Driver Knowledge Tests

Sydney’s reputation being damaged by poor transport network – how can we change how we drive?

queuing traffic sydneySydney usually features somewhere in the top 10 in the world in surveys of liveability, natural environment and sustainability, but its rank is pulled down overall by our transport woes. As you’ll know, if you’ve tried to drive anywhere in Sydney, it can be completely random whether you get a clear run or snarled up traffic whether during the day or even on the weekend.

Public transport in Sydney is some of the most expensive in the world, and we have a general lack of taxis and transit coverage.

The government has announced an improvement program for train stations, but what can motorists do to help?

Causes of congestion

The obvious cause of congestion is too many vehicles for the road, but how we drive has a major impact on how congested the road are, so below are suggestions on how you can change your driving to help ease congestion.


Do you need to make that journey now, or can it wait until traffic is lighter? Traffic build-up is exponential: removing one car from rush hour makes a bigger positive difference than adding one car to traffic flowing freely. If you can change your work shifts to start a little earlier or later this can help spread the traffic loads. Or, can you telecommute once a day?

In general, Fridays are less busy than other week days, so if you are going to telecommute, try picking a day other than Friday.


Do you need to drop the kids off at school? Can you drop them part way there? Can they take public transport the whole way? Perhaps you could teach them how. Can they car pool with other parents, and you share a roster?

Lane discipline

When you change lanes on a congested motorway you cause many¬†vehicles behind you in the lane you’re moving to to brake, which slows all traffic down. So, when you see someone jumping backwards and forwards between lanes trying to eke out some 5-car advantage by the time they get off the motorway, bear in mind that if no one changed lanes unnecessarily, traffic would flow much more smoothly.

Traffic light discipline

Not noticing the lights have changed to green, and/or dawdling away from the lights delays everyone behind you. You don’t need to accelerate full throttle, but bear in mind that traffic light schedules are designed to shuffle packets of traffic up a road – this is why it’s rare that you will get a run of green lights, and that it’s usually that you get a green light and the next one is red. However, getting away from the lights promptly often means you can catch the tail end of the green light ahead of you.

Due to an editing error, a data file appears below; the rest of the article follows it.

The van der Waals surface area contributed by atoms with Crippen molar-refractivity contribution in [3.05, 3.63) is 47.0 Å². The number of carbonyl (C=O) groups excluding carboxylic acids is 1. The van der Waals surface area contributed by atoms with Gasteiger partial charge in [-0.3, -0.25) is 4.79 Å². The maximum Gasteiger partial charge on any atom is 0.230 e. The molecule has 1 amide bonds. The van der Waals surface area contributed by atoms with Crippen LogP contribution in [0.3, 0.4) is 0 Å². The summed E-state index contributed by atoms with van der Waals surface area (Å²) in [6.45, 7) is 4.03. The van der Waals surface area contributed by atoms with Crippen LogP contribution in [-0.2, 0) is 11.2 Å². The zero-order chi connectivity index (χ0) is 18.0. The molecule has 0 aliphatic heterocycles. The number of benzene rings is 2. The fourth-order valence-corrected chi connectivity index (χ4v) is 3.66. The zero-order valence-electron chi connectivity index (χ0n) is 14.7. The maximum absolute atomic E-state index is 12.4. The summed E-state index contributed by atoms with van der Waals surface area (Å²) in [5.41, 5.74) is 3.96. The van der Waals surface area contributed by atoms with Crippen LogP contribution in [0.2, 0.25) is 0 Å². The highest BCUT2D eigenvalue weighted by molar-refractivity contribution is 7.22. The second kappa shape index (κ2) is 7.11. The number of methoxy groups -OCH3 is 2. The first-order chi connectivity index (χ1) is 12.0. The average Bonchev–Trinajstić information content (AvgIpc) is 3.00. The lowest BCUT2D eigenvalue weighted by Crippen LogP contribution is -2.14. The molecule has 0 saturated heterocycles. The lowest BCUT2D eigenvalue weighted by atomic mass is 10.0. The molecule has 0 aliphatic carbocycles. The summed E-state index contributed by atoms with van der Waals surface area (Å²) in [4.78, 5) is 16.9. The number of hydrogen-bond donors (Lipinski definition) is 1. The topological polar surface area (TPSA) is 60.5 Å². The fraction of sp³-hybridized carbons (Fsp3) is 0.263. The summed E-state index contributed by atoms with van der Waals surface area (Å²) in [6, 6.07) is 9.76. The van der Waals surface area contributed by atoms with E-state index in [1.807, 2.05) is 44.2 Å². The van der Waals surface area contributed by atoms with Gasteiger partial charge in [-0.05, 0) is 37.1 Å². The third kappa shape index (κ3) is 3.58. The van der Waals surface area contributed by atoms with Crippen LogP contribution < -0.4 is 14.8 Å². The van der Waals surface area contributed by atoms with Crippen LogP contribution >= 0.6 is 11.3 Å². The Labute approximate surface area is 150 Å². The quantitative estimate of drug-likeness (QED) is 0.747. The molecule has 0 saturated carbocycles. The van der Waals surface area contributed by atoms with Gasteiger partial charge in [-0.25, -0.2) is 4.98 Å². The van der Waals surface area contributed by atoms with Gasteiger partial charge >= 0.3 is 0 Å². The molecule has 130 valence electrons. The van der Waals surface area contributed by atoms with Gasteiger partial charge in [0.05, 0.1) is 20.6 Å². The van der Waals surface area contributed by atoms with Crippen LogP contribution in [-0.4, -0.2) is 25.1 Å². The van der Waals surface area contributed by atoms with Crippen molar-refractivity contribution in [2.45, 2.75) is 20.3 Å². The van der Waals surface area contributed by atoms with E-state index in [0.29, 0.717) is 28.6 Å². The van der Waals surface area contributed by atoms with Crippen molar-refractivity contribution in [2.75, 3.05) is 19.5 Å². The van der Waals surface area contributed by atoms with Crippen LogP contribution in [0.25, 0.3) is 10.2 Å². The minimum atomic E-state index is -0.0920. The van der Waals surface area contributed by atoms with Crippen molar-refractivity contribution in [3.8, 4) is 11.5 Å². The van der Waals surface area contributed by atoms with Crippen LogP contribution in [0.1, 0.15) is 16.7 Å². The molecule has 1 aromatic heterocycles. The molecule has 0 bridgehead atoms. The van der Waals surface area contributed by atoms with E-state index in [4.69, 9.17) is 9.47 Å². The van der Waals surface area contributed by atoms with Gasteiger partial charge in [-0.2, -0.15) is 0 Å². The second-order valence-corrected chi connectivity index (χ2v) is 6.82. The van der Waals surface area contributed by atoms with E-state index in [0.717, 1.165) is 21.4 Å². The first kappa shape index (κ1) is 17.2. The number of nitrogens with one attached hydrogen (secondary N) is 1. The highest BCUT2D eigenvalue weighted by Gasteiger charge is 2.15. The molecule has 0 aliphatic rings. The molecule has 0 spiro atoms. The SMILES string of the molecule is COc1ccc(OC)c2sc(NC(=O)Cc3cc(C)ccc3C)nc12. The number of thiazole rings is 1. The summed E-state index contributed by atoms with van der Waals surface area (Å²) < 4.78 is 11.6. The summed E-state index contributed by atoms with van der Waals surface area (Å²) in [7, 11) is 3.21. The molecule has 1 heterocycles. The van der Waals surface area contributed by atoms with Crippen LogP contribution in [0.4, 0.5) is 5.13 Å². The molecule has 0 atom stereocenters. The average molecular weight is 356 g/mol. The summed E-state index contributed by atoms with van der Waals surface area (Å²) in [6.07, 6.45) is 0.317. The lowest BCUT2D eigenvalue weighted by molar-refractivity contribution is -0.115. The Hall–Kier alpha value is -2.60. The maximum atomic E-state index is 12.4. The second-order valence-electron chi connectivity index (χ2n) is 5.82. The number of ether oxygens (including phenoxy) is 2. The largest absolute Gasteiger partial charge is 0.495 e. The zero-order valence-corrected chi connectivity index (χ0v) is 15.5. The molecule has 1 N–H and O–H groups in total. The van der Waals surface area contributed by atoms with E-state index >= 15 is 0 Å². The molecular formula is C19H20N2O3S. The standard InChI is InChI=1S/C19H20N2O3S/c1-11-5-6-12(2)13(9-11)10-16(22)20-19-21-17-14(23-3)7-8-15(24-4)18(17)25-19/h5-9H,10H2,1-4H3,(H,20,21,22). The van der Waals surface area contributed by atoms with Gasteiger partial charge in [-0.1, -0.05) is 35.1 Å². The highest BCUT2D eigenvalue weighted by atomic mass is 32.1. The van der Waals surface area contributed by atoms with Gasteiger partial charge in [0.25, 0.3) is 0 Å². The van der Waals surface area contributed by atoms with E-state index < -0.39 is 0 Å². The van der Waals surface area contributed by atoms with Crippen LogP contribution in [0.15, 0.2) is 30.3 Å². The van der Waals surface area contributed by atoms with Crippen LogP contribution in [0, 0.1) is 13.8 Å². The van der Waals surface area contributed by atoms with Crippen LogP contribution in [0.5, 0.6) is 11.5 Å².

Stopping position

Practicality vs. guidelines: we are often advised to stop behind the vehicle in front so that we can see their rear wheels in case that vehicle breaks down and we have to drive around it. This was good advice for 50 years ago because cars broke down a lot. It also does provide a bit of a buffer if someone hits you from behind. However, in rush hour, all traffic is moving slowly, and it’s unlikely that the vehicle in front will break down.

If you leave a huge amount of space between you and the car in front, you reduce the amount of vehicles that can get through the lights behind you, thus delaying their journey and contributing to extending the rush hour. If the car in front edges forward, edge forward with it.

Braking discipline

If you are on and off the brake all the time it makes drivers behind you nervous, and also causes them to brake unnecessarily, slowing traffic down.


Reality vs. guidelines: tailgating is the largest cause of accidents in rush hour. Those bumps that leave you on the side of the road cause huge delays for other motorists who have to drive around you. If you want to know why tailgating might be beneficial, check this article out.

Darren is an expert on driving and transport, and is a member of the Institute of Advanced Motorists

Posted in Car, Heavy Vehicle, Motorbike, News